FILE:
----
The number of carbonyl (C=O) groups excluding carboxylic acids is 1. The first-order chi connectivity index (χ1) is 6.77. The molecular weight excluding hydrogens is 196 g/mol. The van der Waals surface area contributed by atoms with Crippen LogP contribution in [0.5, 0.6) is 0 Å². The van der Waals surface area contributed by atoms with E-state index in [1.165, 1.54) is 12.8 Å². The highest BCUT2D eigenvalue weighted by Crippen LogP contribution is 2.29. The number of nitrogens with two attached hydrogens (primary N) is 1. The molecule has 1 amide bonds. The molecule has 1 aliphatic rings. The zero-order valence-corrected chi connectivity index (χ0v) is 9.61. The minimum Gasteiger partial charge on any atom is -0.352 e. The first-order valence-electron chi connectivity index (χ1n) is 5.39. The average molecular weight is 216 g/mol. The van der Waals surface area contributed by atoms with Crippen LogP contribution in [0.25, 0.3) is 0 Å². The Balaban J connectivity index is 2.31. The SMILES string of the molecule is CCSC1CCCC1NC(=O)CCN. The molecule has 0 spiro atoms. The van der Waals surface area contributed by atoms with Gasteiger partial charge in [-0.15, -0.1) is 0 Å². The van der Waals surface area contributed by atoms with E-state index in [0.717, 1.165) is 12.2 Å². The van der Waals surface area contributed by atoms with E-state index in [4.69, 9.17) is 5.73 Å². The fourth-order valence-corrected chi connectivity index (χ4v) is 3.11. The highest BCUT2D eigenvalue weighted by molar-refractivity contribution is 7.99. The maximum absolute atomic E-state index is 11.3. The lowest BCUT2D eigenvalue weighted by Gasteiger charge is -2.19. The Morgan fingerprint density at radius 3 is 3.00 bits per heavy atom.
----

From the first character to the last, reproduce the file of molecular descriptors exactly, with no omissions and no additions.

The number of carbonyl (C=O) groups excluding carboxylic acids is 1. The first-order chi connectivity index (χ1) is 6.77. The molecular weight excluding hydrogens is 196 g/mol. The van der Waals surface area contributed by atoms with Crippen LogP contribution in [0.5, 0.6) is 0 Å². The van der Waals surface area contributed by atoms with E-state index in [1.165, 1.54) is 12.8 Å². The highest BCUT2D eigenvalue weighted by Crippen LogP contribution is 2.29. The number of nitrogens with two attached hydrogens (primary N) is 1. The molecule has 1 amide bonds. The molecule has 1 aliphatic rings. The zero-order valence-corrected chi connectivity index (χ0v) is 9.61. The minimum Gasteiger partial charge on any atom is -0.352 e. The first-order valence-electron chi connectivity index (χ1n) is 5.39. The average molecular weight is 216 g/mol. The van der Waals surface area contributed by atoms with Crippen LogP contribution in [0.25, 0.3) is 0 Å². The Balaban J connectivity index is 2.31. The SMILES string of the molecule is CCSC1CCCC1NC(=O)CCN. The molecule has 0 spiro atoms. The van der Waals surface area contributed by atoms with Gasteiger partial charge in [-0.15, -0.1) is 0 Å². The van der Waals surface area contributed by atoms with E-state index in [0.717, 1.165) is 12.2 Å². The van der Waals surface area contributed by atoms with E-state index in [4.69, 9.17) is 5.73 Å². The fourth-order valence-corrected chi connectivity index (χ4v) is 3.11. The highest BCUT2D eigenvalue weighted by molar-refractivity contribution is 7.99. The maximum absolute atomic E-state index is 11.3. The lowest BCUT2D eigenvalue weighted by Gasteiger charge is -2.19. The Morgan fingerprint density at radius 3 is 3.00 bits per heavy atom.